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Move Your Body, Move Your Mind: The Powerful Connection Between Movement and Mental Health

Updated: Apr 25

Regular exercise is one of my major coaching pillars and that is because it isn't just great for your physical health, it can also have a powerful impact on your mental wellbeing.

10 Powerful Reasons why movement is important for mental health:

  1. Reduces symptoms of depression: Exercise has been shown to reduce symptoms of depression and improve mood.

  2. Reduces symptoms of anxiety: Physical activity can help reduce symptoms of anxiety and promote relaxation.

  3. Increases self-esteem: Regular exercise can increase self-esteem and confidence.

  4. Reduces stress: Exercise can help reduce stress levels and improve overall well-being.

  5. Improves cognitive function: Physical activity has been shown to improve cognitive function, including memory, attention, and focus.

  6. Promotes better sleep: Regular exercise can improve the quality of sleep, which can also have a positive impact on mental health.

  7. Increases resilience: Exercise can increase resilience and help individuals cope better with stress and adversity.

  8. Boosts energy levels: Physical activity can increase energy levels and combat fatigue.

  9. Enhances brain function: Exercise has been shown to enhance brain function and improve mental clarity.

  10. Improves overall well-being: Regular exercise can improve overall well-being and promote a sense of positivity and optimism.

Ready to get moving? Here are some tips to incorporate movement into your daily routine and reap the mental health benefits:

  1. Take a stroll: Walking is an easy and effective way to get moving and boost your mental health. Go outside for 30 minutes a day and clear your mind.

  2. Try something new: Whether it's trying yoga, dance, or a strength-training class, trying something new can be both fun and challenging. Let's discover a new passion for movement.

  3. Team up: Working out with a friend can provide accountability and motivation. It can also make exercise more enjoyable and social. So let's grab a friend and get moving together.

  4. Add movement to your day: Simple activities like taking the stairs instead of the elevator or doing squats while brushing your teeth can increase your daily movement.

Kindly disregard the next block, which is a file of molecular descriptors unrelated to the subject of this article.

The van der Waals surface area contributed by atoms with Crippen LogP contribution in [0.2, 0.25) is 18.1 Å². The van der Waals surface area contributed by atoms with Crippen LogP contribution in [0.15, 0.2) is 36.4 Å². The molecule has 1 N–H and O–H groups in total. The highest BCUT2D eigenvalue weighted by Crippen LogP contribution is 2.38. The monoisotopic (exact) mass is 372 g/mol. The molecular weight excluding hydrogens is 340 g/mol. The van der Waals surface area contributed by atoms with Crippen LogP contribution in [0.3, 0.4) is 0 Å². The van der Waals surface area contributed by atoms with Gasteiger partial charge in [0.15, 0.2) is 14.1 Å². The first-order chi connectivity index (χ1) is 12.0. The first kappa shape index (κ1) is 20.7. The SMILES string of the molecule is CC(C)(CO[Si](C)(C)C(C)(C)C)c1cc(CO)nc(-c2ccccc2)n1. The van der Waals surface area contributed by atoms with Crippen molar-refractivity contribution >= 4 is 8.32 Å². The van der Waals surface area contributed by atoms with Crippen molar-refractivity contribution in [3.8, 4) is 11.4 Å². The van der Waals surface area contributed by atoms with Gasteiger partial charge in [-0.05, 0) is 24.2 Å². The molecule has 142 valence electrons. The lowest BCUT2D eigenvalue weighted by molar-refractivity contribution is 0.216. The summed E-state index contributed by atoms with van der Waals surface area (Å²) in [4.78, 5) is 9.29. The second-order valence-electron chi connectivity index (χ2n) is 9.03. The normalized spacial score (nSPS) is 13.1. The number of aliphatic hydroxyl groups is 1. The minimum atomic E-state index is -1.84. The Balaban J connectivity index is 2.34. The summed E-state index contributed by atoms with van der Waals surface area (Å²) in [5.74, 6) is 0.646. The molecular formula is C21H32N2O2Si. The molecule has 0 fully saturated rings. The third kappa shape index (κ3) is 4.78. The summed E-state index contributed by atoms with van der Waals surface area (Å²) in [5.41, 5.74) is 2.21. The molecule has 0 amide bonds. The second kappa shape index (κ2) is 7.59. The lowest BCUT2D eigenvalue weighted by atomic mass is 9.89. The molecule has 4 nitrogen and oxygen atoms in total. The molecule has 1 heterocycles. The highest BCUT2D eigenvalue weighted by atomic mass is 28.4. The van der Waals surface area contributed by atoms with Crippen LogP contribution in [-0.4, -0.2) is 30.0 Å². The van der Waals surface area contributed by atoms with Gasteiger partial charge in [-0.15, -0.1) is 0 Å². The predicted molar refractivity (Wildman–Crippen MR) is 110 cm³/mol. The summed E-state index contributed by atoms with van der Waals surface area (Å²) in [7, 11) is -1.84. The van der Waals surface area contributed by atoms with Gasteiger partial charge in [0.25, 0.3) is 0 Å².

But wait, there's a little more! I am committed to talking about mental health! I believe it is essential in helping to break the stigma of mental health.

Here's why:

  1. Increases awareness: By talking about mental health, we can increase awareness and help others understand that mental health challenges are common and treatable.

  2. Reduces stigma: Talking about mental health helps to break down the stigma associated with mental health challenges, making it easier for people to seek help and support.

  3. Encourages conversation: When we talk openly about mental health, it encourages others to do the same. This can create a supportive and understanding community around mental health.

I believe movement is the foundation of our overall mental well being. Our mind and body rely on movement for improving our mental health, and talking about mental health is essential in breaking down the stigma surrounding mental health challenges. So let's get moving and start talking!


Chiu, A., & Lyness, J. M. (2019). Exercise and mood disorders: What is the evidence?. Harvard Review of Psychiatry, 27(6), 349-357.

Mikkelsen, K., Stojanovska, L., Polenakovic, M., Bosevski, M., & Apostolopoulos, V. (2017). Exercise and mental health. Maturitas, 106, 48-56.

Rosenbaum, S., Tiedemann, A., Sherrington, C., Curtis, J., & Ward, P. B. (2014). Physical activity interventions for people with mental illness: a systematic review and meta-analysis. Journal of clinical psychiatry, 75(9), 964-974.

Stubbs, B., Vancampfort, D., Firth, J., Schuch, F. B., Hallgren, M., Smith, L., ... & Rosenbaum, S. (2018). Relationship between sedentary behavior and depression: A mediation analysis of influential factors across the lifespan among 42,469 people in low-and middle-income countries. Journal of affective disorders, 229, 231-238.

Zschucke, E., Renneberg, B., Dimeo, F., & Wüstenberg, T. (2015). The stress-buffering effect of acute exercise: evidence for HPA axis negative feedback. Psychoneuroendocrinology, 51, 414-425.

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